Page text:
Not many actresses really own their character in the way that Bell owns Veronica. She is her. And even though she continues to act, and hasn’t been pigeon-holed due to the success of this show, there will always be a part of Kristen that truly is in a part of this character. We want to see them as the same person, because she is so good as her. Veronica Mars is the girl with the smart answer to everything, but who can also be fiercely loyal and loving at the same time. She uses her sarcasm as a mask, something too many of us are able to identify with. She is the outcast who never should have been the outcast in the first place, but wears her letter with pride, and always manages to hold her head up high, not ashamed of who she is. She is a true television hero.

One of my favorite things about the film is that they did not deviate from the formula of the show. This is exactly what people wanted to see. And they got it. They did not try to go crazy just because there was some more money and a built-in audience. They knew how Veronica Mars worked, and they stuck with it.

As usual, Veronica narrates the film, as the did on the series. She compares her need to help, to be near Logan, near Neptune, as an addiction, something that she dealt with in her life with her mother, and the various issues that floated around the elites of Neptune. It is a clever under-current to the story, the tale of a girl who wants nothing more than to get away, and stay away, but can do nothing of the sort. Another layer to the story, that is great entertainment.

For any fan of Veronica Mars, this movie is an absolute must-see. For those who never watched the show, you can count on a pretty solid murder mystery with some good comebacks and wit.

Just as the show always was.

Smashed (Film Review)

Smashed (Film Review)

Ah, Netflix. I love you because of your random suggestions. Since I watched Drinking Buddies, I might also like…

Smashed.

A quick film about a young married couple (Mary Elizabeth Winstead and Aaron Paul), who have issues with drinking. Like, they enjoy it too much. Both of them are alcoholics, and the film centers around Winstead wanting to get clean, Paul’s refusal, and the way in which alcohol, or the lack of it, drives them apart.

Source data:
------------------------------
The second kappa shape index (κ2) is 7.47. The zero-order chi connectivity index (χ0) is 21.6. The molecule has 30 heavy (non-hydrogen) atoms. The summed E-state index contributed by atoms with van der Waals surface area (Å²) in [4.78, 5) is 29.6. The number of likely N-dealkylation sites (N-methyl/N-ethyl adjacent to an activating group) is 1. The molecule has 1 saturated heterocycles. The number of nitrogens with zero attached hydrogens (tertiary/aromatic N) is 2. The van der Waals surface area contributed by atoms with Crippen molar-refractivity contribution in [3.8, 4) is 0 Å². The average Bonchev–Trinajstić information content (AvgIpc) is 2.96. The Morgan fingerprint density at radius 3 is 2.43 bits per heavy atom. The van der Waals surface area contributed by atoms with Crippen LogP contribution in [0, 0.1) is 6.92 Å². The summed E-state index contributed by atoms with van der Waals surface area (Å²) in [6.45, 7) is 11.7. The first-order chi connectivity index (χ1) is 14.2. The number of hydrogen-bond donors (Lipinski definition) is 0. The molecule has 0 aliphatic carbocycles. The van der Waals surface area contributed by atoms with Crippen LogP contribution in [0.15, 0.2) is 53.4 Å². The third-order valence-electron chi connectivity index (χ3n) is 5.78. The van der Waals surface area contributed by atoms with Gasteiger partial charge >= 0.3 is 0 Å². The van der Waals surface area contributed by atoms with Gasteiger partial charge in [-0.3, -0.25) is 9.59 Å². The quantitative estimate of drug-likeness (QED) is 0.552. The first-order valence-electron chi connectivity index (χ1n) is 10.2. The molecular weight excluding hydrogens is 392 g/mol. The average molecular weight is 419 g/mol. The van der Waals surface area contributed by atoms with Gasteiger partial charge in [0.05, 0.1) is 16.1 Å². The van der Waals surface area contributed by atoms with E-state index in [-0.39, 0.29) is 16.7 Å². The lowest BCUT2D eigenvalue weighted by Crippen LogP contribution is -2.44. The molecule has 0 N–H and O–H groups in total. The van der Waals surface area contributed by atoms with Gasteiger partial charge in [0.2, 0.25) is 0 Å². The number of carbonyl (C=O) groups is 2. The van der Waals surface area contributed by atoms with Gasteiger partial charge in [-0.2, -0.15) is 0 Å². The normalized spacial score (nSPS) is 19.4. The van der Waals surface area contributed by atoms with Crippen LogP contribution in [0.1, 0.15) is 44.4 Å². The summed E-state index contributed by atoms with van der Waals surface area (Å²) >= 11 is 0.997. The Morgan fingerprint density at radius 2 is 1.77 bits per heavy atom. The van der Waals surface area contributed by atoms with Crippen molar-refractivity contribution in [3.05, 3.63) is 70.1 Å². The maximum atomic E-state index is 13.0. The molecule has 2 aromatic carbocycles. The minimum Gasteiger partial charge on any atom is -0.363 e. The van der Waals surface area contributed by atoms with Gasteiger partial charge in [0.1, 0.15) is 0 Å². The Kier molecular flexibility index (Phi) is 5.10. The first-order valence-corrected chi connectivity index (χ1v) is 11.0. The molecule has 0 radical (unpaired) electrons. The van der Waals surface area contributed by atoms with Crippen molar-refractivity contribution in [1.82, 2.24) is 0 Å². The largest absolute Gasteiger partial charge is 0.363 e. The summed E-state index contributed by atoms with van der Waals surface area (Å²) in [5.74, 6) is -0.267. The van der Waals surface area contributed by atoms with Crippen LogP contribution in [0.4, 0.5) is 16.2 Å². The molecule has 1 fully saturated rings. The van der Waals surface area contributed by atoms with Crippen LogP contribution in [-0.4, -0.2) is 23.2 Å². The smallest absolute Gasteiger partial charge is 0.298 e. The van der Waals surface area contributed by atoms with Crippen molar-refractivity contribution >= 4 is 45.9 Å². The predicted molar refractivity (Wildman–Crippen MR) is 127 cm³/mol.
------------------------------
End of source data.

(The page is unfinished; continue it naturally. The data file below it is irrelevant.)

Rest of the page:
smashed_headerAt the beginning, Smashed seems like it will be a harrowing journey into the lives of alcoholics, in the way that so many substance abuse movies are. We will watch them have fun, then things will turn bad, then they will go through the torturous withdrawal on their way to redemption. I will give this movie credit, in that it isn’t as cookie-cutter perfect as it could have been.

The movie opens with Winstead waking up hungover, getting ready for work, drinking in her car, then throwing up in front of her grade 1 students. Seems like our abuse film is right on track. This leads to a side story, where Winstead says she is pregnant, causing her to be ill. While the story line initially seems kind of pointless, it does lead to a redeeming part later on, so there is definite purpose. Later on, she smokes crack with a stranger. A quick escalation, and we see that she could easily become a complete train wreck.

The best part of the movie is Winstead’s performance. She is confused, and angry, with the choices she has made, and she comes across as genuine throughout the film. She is able to create the performance of someone who is broken, and ready for a change. She drank because it made her feel good. And then it made her feel bad. So she stopped.

And this is the problem with the film. It all seemed too easy for Kate. She went to a couple of meetings, with the guidance of a fellow teacher (played awesomely by Nick Offerman- he has the most memorable, and most awkward, scene in the movie when he is in the car with Kate and admits he has a crush on her), found a great sponsor, and got clean. Sure, there is the inevitable relapse, but Smashed keeps us away from the physical pain of detox. There is no real indication that Kate as any issues with being around others that drink, which I would imagine, is one of the most difficult things for a recovering alcoholic to do. She carries on with her life, does better at her teaching job, before the drift with her husband occurs.

It is nice to see the opposite side of the coin, however, in that alcohol was the thing that kept this couple together. We are more used to seeing how the presence of booze will drive a couple apart. For the most part, it becomes the absence of alcohol that creates their marital issues, as it was something that they could bond over for so many years. For that, Smashed offers a slightly different perspective on the issue.